Make Checklists for Everything

Checklists are great for curbing anxiety. You know exactly what you need and exactly what you have. Before packing, make a list of everything you need to bring with you. Include medications, phone chargers, personal items, complete outfits, passports/travel documents, and all other necessities. Go through your day in your head, and think about all the objects you encounter. Make sure the appropriate ones land in your luggage. Make a duplicate checklist to take with you when you re-pack to head home.

Give Yourself a Buffer Day before and after Traveling

If possible, schedule one day off before and after traveling. This gives you a day to fully prepare for the trip and another day to unwind and readjust when you get home. If you have to immediately get into the travel mindset, you may feel overwhelmed and forgetful. Prepare for that by planning additional time off.

For more mental health tips, contact Urban Balance at (888) 726-7170. We will gladly put you in touch with a therapist near you.

The post Mental Health Travel Tips That WORK appeared first on Urban Balance.

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Turqoyz Rogahn works out of our Denver-Littleton office and is a Licensed Professional Counselor, Licensed Addictions Counselor and National Certified Counselor who earned her Master’s degree in Clinical Counseling, with an emphasis on Couples and Family work, from the University of Northern Colorado. She has a passion for, and is experienced in, working with adolescents, adults, families and couples struggling with trauma, relationship issues, depression, anxiety, anger management, self-esteem and addictions. You can read her full bio here!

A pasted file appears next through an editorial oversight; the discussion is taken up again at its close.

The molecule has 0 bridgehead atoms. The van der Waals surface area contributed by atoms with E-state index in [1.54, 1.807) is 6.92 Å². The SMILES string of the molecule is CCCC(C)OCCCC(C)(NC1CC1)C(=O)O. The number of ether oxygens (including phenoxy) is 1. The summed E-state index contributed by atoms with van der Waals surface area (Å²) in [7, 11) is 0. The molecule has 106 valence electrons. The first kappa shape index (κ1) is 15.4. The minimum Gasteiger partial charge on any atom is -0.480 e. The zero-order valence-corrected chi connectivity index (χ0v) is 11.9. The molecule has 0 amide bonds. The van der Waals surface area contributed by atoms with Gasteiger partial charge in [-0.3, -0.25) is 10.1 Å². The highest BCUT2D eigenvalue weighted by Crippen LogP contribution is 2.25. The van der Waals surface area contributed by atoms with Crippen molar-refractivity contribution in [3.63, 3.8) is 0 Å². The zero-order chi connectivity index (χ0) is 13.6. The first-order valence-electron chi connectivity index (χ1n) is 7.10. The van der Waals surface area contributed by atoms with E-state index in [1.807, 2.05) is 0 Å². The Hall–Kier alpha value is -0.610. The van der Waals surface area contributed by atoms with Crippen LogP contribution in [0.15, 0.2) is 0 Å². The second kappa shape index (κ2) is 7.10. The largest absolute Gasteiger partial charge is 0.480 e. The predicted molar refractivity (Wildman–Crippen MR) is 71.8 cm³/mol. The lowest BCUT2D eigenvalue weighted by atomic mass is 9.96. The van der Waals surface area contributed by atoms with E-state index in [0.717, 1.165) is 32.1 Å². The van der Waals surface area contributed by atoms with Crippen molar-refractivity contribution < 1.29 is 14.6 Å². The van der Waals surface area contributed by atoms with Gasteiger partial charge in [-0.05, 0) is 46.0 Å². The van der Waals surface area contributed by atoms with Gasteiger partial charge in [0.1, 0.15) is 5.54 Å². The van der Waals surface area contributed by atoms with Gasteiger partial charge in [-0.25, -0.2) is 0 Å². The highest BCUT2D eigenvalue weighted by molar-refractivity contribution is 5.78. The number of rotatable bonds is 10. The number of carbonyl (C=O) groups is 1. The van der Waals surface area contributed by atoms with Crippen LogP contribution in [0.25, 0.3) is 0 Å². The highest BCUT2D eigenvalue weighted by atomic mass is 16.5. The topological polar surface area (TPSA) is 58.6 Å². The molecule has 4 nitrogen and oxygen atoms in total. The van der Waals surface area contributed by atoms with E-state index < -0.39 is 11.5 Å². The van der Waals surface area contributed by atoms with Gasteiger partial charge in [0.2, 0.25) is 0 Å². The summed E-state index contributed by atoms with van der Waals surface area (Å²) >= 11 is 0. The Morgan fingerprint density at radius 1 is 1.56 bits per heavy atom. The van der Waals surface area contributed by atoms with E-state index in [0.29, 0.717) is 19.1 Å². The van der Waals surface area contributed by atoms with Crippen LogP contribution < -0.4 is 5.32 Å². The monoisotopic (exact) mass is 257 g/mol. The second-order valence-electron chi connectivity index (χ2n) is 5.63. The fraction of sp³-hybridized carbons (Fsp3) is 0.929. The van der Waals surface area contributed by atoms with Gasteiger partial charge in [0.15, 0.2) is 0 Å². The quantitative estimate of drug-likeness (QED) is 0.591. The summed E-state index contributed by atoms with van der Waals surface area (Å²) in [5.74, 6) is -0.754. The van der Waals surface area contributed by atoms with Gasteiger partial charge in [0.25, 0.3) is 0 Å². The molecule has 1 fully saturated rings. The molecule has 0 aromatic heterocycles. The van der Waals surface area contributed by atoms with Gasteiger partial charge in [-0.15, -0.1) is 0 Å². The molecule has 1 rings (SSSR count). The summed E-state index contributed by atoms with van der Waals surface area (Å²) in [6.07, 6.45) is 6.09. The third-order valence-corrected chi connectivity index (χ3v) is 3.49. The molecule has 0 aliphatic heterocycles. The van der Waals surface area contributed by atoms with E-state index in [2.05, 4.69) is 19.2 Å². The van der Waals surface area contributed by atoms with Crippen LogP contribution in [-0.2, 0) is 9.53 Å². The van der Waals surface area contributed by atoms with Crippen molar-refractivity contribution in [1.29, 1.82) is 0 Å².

To schedule an appointment with her, please contact our intake department.

See below for more information about Turqoyz!

What self-care techniques or activities do you do?

I love to hike, travel, dance, cuddle with my dogs, listen to music, read, and workout.

What made you become a therapist?

I always wanted to have a career where I helped people, and after taking a psychology class in high school I knew that I had found the area that I wanted to pursue further and was interested in.

What are your specialties?

Trauma, relationship issues and depression.

Why do you believe that counseling can help?

Counseling gives people the opportunity to have a safe space where they can openly talk about their struggles, feel listened to and be given tools to move forward. Sometimes we all need a third party to give us insight into our life. If people are ready and willing to put in the effort, counseling can help immensely.

Why is it important to seek counseling?

Sometimes we hit a point in our lives where we need a little extra help and guidance. No one needs to go through their struggles alone.

The post Therapist Spotlight: Turqoyz Rogahn, LPC, LAC appeared first on Urban Balance.